Penning the opening chapter

Fans of Washington Irving and James Fenimore Cooper will just have to wait. The state of New York ha

Fans of Washington Irving and James Fenimore Cooper will just have to wait.

The state of New York has yet another Hall of Fame thanks to the New York Library Association, and although those two big figures in 19th century American literature are expected to one day join the club, they didn’t quite make it into this year’s inaugural group.

Robert Caro and Mary Gordon are among the 12 that did, however, and both will be on hand at the Crowne Plaza Hotel in Albany from 6 to 10 p.m. next Friday to be inducted into the newly established New York Writers Hall of Fame.

For more info

Information on the Writers’ Hall of Fame and its inductees will be on display temporarily at the Albany Public Library until a permanent home is found. For more information on the Empire State Book Festival, call 1-800-252-NYLA or visit

It’s all part of a weekend of activities in Albany called the Empire State Book Festival. “Wicked” author Gregory Maguire, an Albany native, will be the keynote speaker Saturday at 10 a.m. in Meeting Room 6 of the Empire State Plaza, while a number of other activities, including author signings and book exhibits, will be going on throughout the day up until 5:30 p.m. in Meeting Rooms 1-7.

Impressive company

The 10 other writers entering the Hall of Fame with Caro and Gordon are all deceased. They are: James Baldwin, Elizabeth Bishop, Frederick Douglass, Langston Hughes, Zora Neale Hurston, Edna St. Vincent Millay, Isaac B. Singer, Edith Wharton, E.B. White and Walt Whitman.

Caro is a two-time winner of the Pulitzer Prize for biography, and was recently awarded the National Humanities Medal by President Obama. His first book, “The Power Broker: Robert Moses and the Fall of New York,” won the Pulitzer Prize and was also named one of the top 100 non-fiction books of the 20th century by the Modern Library.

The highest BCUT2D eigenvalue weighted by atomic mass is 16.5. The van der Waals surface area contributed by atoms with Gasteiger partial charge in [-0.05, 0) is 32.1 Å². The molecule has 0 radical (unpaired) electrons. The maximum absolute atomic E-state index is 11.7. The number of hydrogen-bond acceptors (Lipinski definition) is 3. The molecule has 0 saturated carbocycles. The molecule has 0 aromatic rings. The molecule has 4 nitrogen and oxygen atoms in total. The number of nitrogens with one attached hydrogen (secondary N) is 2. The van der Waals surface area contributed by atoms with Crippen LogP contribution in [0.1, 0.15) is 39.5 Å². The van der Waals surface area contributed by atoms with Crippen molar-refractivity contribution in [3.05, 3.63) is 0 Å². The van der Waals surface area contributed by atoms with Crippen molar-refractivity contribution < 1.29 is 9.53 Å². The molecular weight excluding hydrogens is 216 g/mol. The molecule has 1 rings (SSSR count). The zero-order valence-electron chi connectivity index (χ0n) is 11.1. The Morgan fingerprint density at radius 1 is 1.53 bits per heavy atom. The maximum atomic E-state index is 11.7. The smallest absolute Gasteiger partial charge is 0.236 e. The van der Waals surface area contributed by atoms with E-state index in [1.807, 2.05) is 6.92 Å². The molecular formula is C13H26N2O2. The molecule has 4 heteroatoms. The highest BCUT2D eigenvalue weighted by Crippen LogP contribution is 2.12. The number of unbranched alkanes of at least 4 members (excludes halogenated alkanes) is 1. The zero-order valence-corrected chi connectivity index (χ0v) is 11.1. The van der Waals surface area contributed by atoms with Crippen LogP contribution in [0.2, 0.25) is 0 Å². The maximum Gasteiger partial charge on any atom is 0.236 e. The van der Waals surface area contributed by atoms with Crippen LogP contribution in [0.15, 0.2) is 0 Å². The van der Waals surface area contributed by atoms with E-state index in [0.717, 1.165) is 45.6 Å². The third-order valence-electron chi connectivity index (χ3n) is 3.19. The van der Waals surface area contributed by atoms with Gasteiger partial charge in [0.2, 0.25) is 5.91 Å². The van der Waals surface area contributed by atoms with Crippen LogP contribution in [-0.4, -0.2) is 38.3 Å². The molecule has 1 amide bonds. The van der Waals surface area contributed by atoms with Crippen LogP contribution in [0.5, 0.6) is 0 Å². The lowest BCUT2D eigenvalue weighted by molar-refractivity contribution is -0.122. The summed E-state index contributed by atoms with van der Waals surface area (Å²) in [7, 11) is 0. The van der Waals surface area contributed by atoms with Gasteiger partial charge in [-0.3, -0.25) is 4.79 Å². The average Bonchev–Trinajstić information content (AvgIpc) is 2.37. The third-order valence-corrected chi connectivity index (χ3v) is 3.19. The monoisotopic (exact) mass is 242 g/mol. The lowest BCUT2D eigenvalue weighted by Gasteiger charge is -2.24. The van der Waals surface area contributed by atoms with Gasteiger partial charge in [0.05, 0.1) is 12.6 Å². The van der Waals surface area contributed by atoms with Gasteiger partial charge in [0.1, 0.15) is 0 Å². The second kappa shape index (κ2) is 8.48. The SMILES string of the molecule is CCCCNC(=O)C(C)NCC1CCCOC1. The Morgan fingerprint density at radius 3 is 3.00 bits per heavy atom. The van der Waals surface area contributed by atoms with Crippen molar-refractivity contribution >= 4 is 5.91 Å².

His other highly celebrated work, “The Years of Lyndon Johnson: The Path to Power,” earned him his second Pulitzer and was regarded by The Washington Post as a book of “radiant excellence.”

“It feels great to be in that kind of illustrious company,” said Caro from his office in New York City in late March. “I studied most of those names in school and to think your name is going to be listed among them is just terrific. It’s very gratifying to me.”

While Caro is known for his works of nonfiction, Gordon is a novelist, memoirist and a literary critic. Among her many best-sellers are “The Company of Women” and “Circling My Mother: A Memoir.”

Gathering names

In charge of putting together the inaugural class of inductees was Rocco Staino, a retired librarian from Poughkeepsie and past president of the New York State Library Association.

“It seemed like an overwhelming task, but coming up with the names was the easy part,” said Staino. “The hard part was narrowing them down. Some people may look at the list and wonder where Washington Irving or James Fenimore Cooper are. Those and others are certainly worthy of being in the Hall of Fame, but the committee decided to limit the group of inductees to 12, 10 deceased and two living writers.”

Staino indicated that fans of Irving and Cooper will only have to wait a year to see those two icons of American literature secure their place in the hall.

“I think they’re pretty safe, and we are encouraging New Yorkers to go to our Web site and submit their own nominations,” said Rocco. “We know there are some disgruntled people out there. We’ve already heard from the Dorothy Parker Society. They were very vocal about the exclusion of Parker from our first group of inductees. But we told them, ‘It’s not as if we excluded her, she’s just not going in with the first group.’ So we want to hear from as many people as we can about their favorites.”

Honoring talent

Michael J. Borges, executive director of the New York State Library Association, said his group had been thinking about the idea of a writers’ Hall of Fame for a few years now.

“The thing sort of germinated and came to fruition last year when we received some funding from [state Senator] Neil Breslin to get this project up and running,” said Borges.

“As far as we know, there isn’t anything like this elsewhere in the country. As a library association, we’re very much interested in promoting and recognizing the great wealth of literary talent in the history of New York state.”

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